Posts Tagged ‘#donegalgaa’

MOST years are defined by a moment, a player or a team, rarely is it defined by a manager. 2012 was the year of Jim McGuinness.

The cult of the manager has been on the rise again in the last few years. Brian Clough was the original of the species when he took Derby County and their neighbours Nottingham Forest from modest footings to unimaginable heights in the days when things like that were possible in professional sport. Clough was seen as an enemy of football by many at the time for his outspoken ways. One of his modern day counterparts Jose Mourinho, has followed a similar trajectory of controversy matched only by success.

In the GAA there have been managers who were cult figures within the game. Mick O’Dwyer brought the game of football to new heights with the unparalleled fitness of his great Kerry teams. He was the master of deflecting pressure away from them too. However, those Kerry teams contained stars in every line, generational players who left a legacy in the game. O’Dwyer never had to be the real star of the show.

Sean Boylan, John O’Mahony, Paidi O’Se, Joe Kernan and Mickey Harte won All – Irelands and in the case of the last two, broke the mould in terms of ways to play the game. None of them though ever garnered more attention than their team or their star men. This year Donegal weren’t winning matches, Jimmy was.

Maybe it’s his tactics, his youth, talent or the controversies, it’s likely that it’s all four combined in a new age of GAA coverage. In the last year there has been an explosion in the amount of coverage given to Gaelic Games; about time too because the need is there. Blogs, podcasts, online sports sites and Newstalks GAA coverage has given RTE’s the kick in the arse it so badly needed.

This modern age of coverage needed a modern manager and they found its poster boy in McGuinness. Villified by the press after the semi – final defeat in 2011 for crimes against Gaelic Football, he then dropped his captain Kevin Cassidy after an interview he gave to Declan Bogue during that campaign. Nobody likes a loser and especially not an ugly, disloyal one. The press and the online masses had their enemy and as in all classic sporting stories, cue the comeback.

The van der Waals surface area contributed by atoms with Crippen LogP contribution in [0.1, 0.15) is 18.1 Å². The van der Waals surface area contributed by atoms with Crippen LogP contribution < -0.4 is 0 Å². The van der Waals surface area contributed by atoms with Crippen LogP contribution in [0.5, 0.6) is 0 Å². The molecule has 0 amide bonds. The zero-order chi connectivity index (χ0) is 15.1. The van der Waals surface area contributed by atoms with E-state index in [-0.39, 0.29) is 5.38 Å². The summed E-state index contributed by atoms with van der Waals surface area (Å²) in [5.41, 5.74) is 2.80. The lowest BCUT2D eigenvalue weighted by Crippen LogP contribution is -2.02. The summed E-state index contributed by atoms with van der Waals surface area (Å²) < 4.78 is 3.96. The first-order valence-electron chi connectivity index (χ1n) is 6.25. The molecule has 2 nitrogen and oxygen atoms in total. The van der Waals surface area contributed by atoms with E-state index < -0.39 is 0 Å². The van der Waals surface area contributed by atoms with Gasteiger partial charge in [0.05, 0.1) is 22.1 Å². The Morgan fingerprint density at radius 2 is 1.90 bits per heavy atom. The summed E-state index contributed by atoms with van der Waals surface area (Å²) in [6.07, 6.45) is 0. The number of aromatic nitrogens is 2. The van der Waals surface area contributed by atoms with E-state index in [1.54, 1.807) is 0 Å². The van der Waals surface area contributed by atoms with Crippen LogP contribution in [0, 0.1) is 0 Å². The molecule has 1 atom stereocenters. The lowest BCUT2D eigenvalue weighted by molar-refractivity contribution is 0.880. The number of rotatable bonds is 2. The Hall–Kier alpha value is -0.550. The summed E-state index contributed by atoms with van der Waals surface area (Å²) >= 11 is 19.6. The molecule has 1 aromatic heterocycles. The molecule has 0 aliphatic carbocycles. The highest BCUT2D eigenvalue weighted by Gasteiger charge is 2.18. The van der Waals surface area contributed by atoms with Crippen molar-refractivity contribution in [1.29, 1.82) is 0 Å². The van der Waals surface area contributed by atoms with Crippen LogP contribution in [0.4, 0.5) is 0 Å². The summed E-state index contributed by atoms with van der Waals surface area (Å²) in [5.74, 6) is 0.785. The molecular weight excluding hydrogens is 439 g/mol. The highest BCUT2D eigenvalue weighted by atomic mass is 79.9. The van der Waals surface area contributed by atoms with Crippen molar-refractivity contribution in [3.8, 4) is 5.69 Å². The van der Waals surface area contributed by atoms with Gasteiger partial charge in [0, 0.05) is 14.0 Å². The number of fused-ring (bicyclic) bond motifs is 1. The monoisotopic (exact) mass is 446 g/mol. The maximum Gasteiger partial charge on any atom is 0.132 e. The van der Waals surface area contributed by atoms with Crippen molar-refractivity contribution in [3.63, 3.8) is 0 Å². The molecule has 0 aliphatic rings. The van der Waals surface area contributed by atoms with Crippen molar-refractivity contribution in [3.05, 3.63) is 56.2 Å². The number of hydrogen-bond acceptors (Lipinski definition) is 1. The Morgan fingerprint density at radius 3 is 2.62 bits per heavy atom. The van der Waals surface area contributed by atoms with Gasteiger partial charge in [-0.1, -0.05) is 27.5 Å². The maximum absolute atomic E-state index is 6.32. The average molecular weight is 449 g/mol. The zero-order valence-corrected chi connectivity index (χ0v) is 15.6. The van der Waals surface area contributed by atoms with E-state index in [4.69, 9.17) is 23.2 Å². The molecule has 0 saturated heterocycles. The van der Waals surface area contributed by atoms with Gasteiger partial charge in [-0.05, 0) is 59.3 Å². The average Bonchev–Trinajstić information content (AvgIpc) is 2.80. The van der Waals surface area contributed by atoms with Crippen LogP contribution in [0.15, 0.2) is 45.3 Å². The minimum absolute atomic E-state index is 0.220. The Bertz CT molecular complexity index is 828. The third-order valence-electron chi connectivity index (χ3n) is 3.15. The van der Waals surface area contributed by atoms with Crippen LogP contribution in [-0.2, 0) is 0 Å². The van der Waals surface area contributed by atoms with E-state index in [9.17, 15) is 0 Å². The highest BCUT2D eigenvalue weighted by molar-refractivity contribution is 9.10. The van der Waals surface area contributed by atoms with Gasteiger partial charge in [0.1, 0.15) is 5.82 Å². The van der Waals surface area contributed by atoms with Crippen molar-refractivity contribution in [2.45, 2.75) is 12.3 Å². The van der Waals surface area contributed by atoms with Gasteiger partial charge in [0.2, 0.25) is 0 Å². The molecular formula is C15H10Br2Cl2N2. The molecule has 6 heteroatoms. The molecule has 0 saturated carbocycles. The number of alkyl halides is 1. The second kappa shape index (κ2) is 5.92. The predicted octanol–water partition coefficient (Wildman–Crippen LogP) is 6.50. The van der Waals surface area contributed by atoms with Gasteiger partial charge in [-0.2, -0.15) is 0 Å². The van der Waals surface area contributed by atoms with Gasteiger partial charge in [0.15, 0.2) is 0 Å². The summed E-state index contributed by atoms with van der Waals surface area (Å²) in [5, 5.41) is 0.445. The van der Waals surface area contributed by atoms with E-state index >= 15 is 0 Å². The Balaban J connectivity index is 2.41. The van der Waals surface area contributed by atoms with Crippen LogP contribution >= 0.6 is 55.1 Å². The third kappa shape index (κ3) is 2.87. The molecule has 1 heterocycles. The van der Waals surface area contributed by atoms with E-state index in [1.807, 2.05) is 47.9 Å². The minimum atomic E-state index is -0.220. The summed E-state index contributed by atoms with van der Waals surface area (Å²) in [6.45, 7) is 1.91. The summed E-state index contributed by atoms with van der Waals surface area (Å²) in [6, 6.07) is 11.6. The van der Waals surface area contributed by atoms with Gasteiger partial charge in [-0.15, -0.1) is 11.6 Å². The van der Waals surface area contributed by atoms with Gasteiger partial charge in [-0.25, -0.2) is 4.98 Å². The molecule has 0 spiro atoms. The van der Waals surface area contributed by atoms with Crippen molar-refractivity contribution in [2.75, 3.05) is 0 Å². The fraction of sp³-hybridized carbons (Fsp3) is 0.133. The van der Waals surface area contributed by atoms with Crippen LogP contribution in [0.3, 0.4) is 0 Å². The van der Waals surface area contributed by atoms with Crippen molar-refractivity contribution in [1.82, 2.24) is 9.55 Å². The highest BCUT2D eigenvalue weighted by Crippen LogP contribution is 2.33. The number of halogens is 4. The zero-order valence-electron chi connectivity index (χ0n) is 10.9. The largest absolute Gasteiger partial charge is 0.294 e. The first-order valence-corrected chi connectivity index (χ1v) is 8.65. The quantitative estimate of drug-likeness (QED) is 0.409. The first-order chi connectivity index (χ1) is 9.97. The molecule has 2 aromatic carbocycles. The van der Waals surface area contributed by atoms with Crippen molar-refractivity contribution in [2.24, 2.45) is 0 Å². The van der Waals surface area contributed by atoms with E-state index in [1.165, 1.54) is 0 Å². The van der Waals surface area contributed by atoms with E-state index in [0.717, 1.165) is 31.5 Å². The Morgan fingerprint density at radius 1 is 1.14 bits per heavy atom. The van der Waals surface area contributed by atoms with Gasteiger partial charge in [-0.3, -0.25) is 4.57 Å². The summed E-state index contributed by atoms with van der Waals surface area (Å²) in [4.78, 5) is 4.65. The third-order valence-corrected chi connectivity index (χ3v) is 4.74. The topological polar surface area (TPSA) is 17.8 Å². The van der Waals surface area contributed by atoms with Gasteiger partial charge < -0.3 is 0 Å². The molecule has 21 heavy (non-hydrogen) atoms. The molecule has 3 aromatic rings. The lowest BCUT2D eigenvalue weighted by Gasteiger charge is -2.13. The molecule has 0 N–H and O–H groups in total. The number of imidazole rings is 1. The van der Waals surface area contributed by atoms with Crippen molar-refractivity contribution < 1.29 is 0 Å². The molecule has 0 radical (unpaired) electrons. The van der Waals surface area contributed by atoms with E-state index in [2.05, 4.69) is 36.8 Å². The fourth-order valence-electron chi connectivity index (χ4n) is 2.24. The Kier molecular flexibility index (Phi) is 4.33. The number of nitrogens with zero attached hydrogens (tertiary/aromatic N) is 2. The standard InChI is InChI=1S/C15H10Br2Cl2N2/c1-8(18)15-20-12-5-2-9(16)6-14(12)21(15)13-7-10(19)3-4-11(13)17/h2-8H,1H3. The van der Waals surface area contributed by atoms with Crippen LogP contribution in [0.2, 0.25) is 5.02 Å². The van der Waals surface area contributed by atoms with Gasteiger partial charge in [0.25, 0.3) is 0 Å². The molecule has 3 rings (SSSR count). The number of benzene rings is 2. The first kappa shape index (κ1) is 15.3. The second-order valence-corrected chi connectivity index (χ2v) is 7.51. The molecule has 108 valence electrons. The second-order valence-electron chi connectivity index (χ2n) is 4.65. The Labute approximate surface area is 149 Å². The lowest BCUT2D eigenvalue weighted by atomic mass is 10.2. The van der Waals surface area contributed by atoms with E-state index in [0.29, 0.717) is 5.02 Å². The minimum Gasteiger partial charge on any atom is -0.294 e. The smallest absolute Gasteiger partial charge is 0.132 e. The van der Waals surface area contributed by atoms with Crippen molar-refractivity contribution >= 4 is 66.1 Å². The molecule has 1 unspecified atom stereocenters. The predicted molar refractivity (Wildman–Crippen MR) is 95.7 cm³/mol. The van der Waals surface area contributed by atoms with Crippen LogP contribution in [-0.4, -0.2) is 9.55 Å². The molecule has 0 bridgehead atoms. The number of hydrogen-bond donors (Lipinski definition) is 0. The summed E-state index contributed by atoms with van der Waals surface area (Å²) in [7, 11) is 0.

As Donegal steamrolled their way through Ulster and set their sights further south, their new more adventurous style of play was gathering admiring glances. The man vilified twelve months ago was now being hailed as the Messiah and Donegal, almost inevitably in the end, went on to claim the ultimate prize.

Their achievement is unique in GAA terms in that it was not on the back of an exceptionally large and talented new generation of players, but rather a bunch of players young and old who wholeheartedly and unconditionally bought into Jim McGuinness’s way of life and football. This is what makes it one of if not the greatest managerial achievement in the history of Gaelic Football.

As like most cult managers, he too has a muscular ego and unfortunately it came to light in a not so flattering way. The refusal to begin the post match press conference until Declan Bogue had left the room, smacked of wrong time, wrong place. Like Mourinho taking his medal and then walking of the pitch after Porto’s Champions League victory, it served only to take away from his players achievements.

His appointment by Celtic is recognition of the impact he has made in just two years. It’s difficult to imagine it happening to any other manager in the GAA. Considering the commitment he demanded from Kevin Cassidy and the rest of his players it’ll be interesting to see what impact it has on his involvement with Donegal in 2013.

What his appointment means for the GAA in general is minimal. As a national and mainly Irish organisation we are insecure about our footing within the wider sporting world. This is why we get a warm fuzzy feeling when Alan Shearer tweets about how mental hurling is or finding validation in the mighty Celtic seeing one of our own worthy of appointment. The game of Gaelic Football is worthy to take it’s a place beside any field sport in the world.

As worthwhile an exercise as Eugene McGee football review committee was, it does show the insecurity there is about our game. Aside from the clarification of the advantage rule and the increase in the penalty for descent, the rest are unnecessary and born out of misty eyed sentiment of a bygone and not so glorious era. There needs to be a realisation that the game is evolving naturally as every other.